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California Experiments With Fast-Tracking Medical School
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California Experiments With Fast-Tracking Medical School

Public Health


We will continue following that story and also follow health care in the United States. Medical school in this country is traditionally a four-year commitment. Now some primary care doctors in California will be able to practice after three years. The American Medical Association has funded a new, three-year medical school initiative. Capital Public Radio's Pauline Bartolone reports on why authorities want primary care physicians on the job faster.

PAULINE BARTOLONE, BYLINE: It's Ngabo Nzigira’s sixth week of medical school at University of California in Davis, and he's already interacting with patients.


NGABO NZIGIRA: So we have the Norco. Are you still taking this?


NZIGIRA: OK, great.

BARTOLONE: Nzigira is being trained by a doctor at Kaiser Permanente in Sacramento.


UNIDENTIFIED DOCTOR: So if I pushed here, over in the shin, and it didn't leave a mark but you still feel it's kind of squishy, that's non-pitting edema, right?


BARTOLONE: Normally, he wouldn't be in a clinic until his third year. In this accelerated program, students can shave up to $60,000 off their medical school debt. But Nzigira had hesitations.

NZIGIRA: I thought, oh, man, you want me to put the intensity and stress that is medical school in four years, and you want me to condense it down to three years. I'm not sure about that.

BARTOLONE: The curriculum cuts out summer vacations, electives and the residency search. It's designed to get primary care physicians into the field faster.

TONYA FANCHER: There's a huge problem - right? - a huge shortage of primary care physicians.

BARTOLONE: Dr. Tonya Fancher is heading up the new curriculum. UC Davis says the Affordable Care Act compounds the need for more primary care providers. And Fancher says their model is designed to make the choice to study family medicine a lasting one.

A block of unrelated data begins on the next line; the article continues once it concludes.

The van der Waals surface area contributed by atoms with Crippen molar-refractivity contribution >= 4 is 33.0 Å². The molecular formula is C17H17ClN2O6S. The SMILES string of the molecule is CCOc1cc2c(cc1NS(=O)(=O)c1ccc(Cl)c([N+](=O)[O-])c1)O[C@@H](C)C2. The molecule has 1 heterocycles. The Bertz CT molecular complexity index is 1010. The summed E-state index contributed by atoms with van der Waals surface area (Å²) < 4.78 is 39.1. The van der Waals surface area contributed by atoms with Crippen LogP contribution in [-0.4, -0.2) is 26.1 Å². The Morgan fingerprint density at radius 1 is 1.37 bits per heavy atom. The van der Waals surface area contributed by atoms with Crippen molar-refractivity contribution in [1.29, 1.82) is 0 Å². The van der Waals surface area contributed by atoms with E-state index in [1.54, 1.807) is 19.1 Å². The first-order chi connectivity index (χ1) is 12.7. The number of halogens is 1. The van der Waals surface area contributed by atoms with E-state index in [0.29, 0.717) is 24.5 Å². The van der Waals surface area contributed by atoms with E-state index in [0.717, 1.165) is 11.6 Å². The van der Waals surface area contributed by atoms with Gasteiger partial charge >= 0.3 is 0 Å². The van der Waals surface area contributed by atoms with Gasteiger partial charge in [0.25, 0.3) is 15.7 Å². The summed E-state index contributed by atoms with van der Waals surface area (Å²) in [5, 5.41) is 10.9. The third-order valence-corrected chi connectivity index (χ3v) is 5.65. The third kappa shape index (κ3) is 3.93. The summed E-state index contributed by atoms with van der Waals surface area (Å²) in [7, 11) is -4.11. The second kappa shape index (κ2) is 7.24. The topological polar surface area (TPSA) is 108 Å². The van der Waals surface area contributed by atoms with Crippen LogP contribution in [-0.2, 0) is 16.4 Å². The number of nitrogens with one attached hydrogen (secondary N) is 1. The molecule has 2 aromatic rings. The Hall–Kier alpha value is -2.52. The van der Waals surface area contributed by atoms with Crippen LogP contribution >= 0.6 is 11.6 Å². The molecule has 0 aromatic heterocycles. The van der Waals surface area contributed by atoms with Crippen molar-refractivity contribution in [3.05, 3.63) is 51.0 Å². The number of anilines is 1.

FANCHER: Students come into medical school. They're passionate about patients, passionate about primary care. And then, that wanes over time. Part of it is probably the debt that they accrue in school, right? And part of it are the models of primary care that they're traditionally exposed to.

BARTOLONE: Other states have three-year medical schools - Texas, Georgia and New York. The AMA and the Association of American Medical Colleges support the design. They say they want students to advance based on competency, not a set time frame. People outside this Sacramento health center aren't troubled by the change. Angela Woodard says even doctors with four years of medical school have trouble treating patients.

ANGELA WOODARD: There's already consequences on quality of care. So them going to school a shorter time is not going to make it any worse.

BARTOLONE: Patient Joe King isn't too concerned either.

JOE KING: As long as they maintain the same criteria of standards that primary care doctors have to meet in order to be one, I don't see a problem.

BARTOLONE: The UC Davis students are guaranteed a residency, another training step before facing patient expectations on their own. For NPR News, I'm Pauline Bartolone in Sacramento.

INSKEEP: Hey, that story was part of a reporting partnership with NPR News, Capital Public Radio and Kaiser Health News.

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